In the words of the late Prof. Tom Kitwood, author of the groundbreaking book Dementia Reconsidered: The Person Comes First,

“People with dementia may have something important to teach the rest of humankind. If we make the venture one of genuine and open engagement, we will learn a great deal about ourselves.”

Reading this book will bring us one solid step closer to the realization that at the end of the day we are all interdependent on each other and that only with this deep understanding we will be in a position to realize Michael’s vision for a truly dementia-friendly society.

Yours sincerely,

Eilon Caspi, Ph.D.

Gerontologist & Dementia Behavior Specialist


Forget-me-not
Posted: Thursday, August 14, 2014 10:06 PM
TruthfulKindness wrote:

I deeply appreciated the book "Deeper into the Soul" (Beyond Dementia and Alzheimer's Toward Forgetfulness Care) by Nader Robert Shabahangi PhD and Bogna Szymkiewicz PhD. 

 

Truthful L. Kindness (yes it is my legal name) with probable Lewy Body Dementia at 56yo

I am so glad you posted this book. I bought it, read it and am singing its praises to anyone who will listen. What a treasure! So positive and encouraging! It has a permanent place on my nightstand, and I consult it often.

Truthful L. Kindness--what a lovely name. Many blessings on your journey. It is a sacred one.



Iris L.
Posted: Thursday, August 28, 2014 5:38 AM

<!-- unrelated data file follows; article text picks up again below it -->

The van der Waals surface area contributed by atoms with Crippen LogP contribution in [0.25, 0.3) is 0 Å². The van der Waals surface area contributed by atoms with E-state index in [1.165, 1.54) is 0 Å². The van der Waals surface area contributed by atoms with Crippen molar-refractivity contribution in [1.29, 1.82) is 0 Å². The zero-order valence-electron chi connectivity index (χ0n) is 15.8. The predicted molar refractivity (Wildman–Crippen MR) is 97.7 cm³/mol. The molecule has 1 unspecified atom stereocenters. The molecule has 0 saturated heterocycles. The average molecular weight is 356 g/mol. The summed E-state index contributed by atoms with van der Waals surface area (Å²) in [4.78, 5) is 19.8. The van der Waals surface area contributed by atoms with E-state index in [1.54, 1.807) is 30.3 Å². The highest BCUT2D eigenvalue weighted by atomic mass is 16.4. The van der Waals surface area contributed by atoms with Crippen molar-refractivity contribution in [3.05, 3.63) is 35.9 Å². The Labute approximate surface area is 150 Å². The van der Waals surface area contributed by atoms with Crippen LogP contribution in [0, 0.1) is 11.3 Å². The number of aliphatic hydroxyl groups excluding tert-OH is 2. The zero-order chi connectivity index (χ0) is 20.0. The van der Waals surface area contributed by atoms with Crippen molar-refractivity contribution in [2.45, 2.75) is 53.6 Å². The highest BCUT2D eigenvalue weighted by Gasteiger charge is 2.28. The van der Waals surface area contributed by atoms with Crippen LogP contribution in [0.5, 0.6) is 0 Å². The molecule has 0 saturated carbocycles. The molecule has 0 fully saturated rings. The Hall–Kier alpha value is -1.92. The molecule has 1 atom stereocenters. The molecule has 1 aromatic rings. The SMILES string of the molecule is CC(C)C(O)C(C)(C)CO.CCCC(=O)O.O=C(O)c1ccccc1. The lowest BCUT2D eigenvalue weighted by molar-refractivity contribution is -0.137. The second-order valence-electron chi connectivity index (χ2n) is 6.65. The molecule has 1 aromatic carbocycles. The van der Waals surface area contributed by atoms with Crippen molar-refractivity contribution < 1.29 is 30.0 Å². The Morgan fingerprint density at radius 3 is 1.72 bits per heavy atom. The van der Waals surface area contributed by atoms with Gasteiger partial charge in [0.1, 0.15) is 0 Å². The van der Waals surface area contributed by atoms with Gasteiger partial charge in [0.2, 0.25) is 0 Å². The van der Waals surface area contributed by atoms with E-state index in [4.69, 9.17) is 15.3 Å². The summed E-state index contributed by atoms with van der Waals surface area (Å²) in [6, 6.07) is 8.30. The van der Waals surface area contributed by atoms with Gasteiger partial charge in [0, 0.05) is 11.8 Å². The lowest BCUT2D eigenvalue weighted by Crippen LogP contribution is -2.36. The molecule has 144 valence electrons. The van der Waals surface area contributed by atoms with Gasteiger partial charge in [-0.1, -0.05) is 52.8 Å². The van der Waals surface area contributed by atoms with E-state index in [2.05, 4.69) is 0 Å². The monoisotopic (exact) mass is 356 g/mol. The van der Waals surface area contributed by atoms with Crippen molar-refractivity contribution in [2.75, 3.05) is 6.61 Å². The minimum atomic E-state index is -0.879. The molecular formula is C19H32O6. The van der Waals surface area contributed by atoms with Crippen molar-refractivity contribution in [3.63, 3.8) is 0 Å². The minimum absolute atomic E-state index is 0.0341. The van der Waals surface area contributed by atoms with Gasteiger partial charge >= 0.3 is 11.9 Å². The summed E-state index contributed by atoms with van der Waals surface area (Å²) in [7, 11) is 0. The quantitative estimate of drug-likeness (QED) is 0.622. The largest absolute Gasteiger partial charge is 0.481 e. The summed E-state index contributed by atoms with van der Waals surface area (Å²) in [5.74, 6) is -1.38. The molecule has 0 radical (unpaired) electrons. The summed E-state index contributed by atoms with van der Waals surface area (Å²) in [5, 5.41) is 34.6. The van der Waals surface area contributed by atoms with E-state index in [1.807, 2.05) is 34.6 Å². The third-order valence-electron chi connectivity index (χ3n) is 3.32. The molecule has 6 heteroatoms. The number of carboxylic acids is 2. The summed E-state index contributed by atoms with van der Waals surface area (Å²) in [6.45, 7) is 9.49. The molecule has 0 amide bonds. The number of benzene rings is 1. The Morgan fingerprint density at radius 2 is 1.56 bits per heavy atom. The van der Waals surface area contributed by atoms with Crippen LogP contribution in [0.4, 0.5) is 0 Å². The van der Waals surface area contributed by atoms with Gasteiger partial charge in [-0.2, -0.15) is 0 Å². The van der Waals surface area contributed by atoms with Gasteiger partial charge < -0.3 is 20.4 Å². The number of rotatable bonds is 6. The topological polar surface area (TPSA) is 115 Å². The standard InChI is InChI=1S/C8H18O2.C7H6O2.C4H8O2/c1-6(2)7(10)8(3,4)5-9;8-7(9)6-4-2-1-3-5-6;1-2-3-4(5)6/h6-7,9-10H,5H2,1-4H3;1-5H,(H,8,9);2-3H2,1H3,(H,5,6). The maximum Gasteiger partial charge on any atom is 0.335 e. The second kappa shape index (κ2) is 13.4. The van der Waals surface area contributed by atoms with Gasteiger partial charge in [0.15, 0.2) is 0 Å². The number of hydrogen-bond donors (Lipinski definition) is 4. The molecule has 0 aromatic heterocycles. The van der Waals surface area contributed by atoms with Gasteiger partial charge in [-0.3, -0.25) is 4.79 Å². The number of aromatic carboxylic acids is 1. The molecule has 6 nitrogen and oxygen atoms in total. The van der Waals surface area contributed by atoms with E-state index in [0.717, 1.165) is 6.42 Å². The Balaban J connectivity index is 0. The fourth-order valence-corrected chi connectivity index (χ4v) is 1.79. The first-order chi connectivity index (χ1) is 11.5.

Joined: 12/15/2011
Posts: 18513


Bela, from the Caregivers Board, posted a link to the Colorado chapter's Recommended Reading List.  Most of the books are directed towards care partners, but a few of the books are directed towards patients.   

 

One of them that I had not heard of before is "A Personal Guide to Living with Progressive Memory Loss", by Sandy Burgener and Prudence Twigg, from 2007.  Has anyone read this? 

 

A Personal Guide to Living with Progressive Memory Loss
by Sandy Burgener & Prudence Twigg ©2007
Useful advice for people with early stage dementia and insight for family and friends.  Real-life examples of people in the same situations show both positive and negative ways of dealing with possible problems and challenges



Here is the link:
http://www.alz.org/co/in_my_community_alz_books.asp   

 

Iris L.


 

 


Mimi S.
Posted: Thursday, August 28, 2014 9:01 AM
Joined: 11/29/2011
Posts: 7027


I have given this book to many.

Living Your Best With Early Stage Alzheimer's, by Lisa Snyder of the University of San Diego's Shiley-Marcos Alzheimer's Disease Research Center. 


Iris L.
Posted: Tuesday, March 10, 2015 8:52 PM
Joined: 12/15/2011
Posts: 18513


I found another good book for patients.
"Alzheimer's Disease The Complete Introduction"
by Dr. Judes Poirier and Dr. Serge Gauthier

published in 2011
Montreal, Canada

This book is easy to read and informative.

Chapter 1..Professor Alois Alzheimer: A Scientist with Heart
Chapter 2: A Disease of Epidemic Proportions
Chapter 3: Diagnosing Alzheimer's Disease
Chapter 4: The Natural Progression of Alzheimer's Disease
Chapter 5: Current Treatments for Alzheimer's Disease
Chapter 6: One Hundred years of Research into the Possible Causes of Alzheimer's Disease
Chapter 7: Everyday Risk and Protective Factors
Chapter 8: The Shape of Things to Come, or Medical Research in the years Ahead
Chapter 9: The Major Decisions to Be Made Over the Course of Alzheimer's Disease
Conclusion: A Hundred Years of Progress and Hope

I believe this would be a valuable addition to a patient's library.

Iris L.